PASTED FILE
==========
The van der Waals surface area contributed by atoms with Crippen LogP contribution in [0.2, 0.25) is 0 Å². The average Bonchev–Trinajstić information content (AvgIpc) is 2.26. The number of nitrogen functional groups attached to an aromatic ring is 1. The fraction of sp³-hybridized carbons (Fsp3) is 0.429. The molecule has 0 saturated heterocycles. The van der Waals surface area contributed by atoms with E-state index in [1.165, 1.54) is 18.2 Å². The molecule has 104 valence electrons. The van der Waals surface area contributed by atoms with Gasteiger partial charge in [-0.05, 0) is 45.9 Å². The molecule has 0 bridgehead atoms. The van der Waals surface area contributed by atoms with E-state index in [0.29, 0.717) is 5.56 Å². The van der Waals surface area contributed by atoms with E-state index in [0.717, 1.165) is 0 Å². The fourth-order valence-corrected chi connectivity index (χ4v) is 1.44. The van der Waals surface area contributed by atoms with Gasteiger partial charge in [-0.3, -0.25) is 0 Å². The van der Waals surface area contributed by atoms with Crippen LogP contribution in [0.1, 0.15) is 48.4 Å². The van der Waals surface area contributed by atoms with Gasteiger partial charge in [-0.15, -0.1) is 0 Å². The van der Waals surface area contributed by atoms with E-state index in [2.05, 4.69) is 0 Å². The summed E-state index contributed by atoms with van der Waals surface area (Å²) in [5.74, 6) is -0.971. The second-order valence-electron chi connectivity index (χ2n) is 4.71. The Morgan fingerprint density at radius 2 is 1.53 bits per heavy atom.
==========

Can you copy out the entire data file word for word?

The van der Waals surface area contributed by atoms with Crippen LogP contribution in [0.2, 0.25) is 0 Å². The average Bonchev–Trinajstić information content (AvgIpc) is 2.26. The number of nitrogen functional groups attached to an aromatic ring is 1. The fraction of sp³-hybridized carbons (Fsp3) is 0.429. The molecule has 0 saturated heterocycles. The van der Waals surface area contributed by atoms with E-state index in [1.165, 1.54) is 18.2 Å². The molecule has 104 valence electrons. The van der Waals surface area contributed by atoms with Gasteiger partial charge in [-0.05, 0) is 45.9 Å². The molecule has 0 bridgehead atoms. The van der Waals surface area contributed by atoms with E-state index in [0.29, 0.717) is 5.56 Å². The van der Waals surface area contributed by atoms with E-state index in [0.717, 1.165) is 0 Å². The fourth-order valence-corrected chi connectivity index (χ4v) is 1.44. The van der Waals surface area contributed by atoms with Gasteiger partial charge in [-0.3, -0.25) is 0 Å². The van der Waals surface area contributed by atoms with Crippen LogP contribution in [0.1, 0.15) is 48.4 Å². The van der Waals surface area contributed by atoms with Gasteiger partial charge in [-0.15, -0.1) is 0 Å². The van der Waals surface area contributed by atoms with E-state index in [2.05, 4.69) is 0 Å². The summed E-state index contributed by atoms with van der Waals surface area (Å²) in [5.74, 6) is -0.971. The second-order valence-electron chi connectivity index (χ2n) is 4.71. The Morgan fingerprint density at radius 2 is 1.53 bits per heavy atom.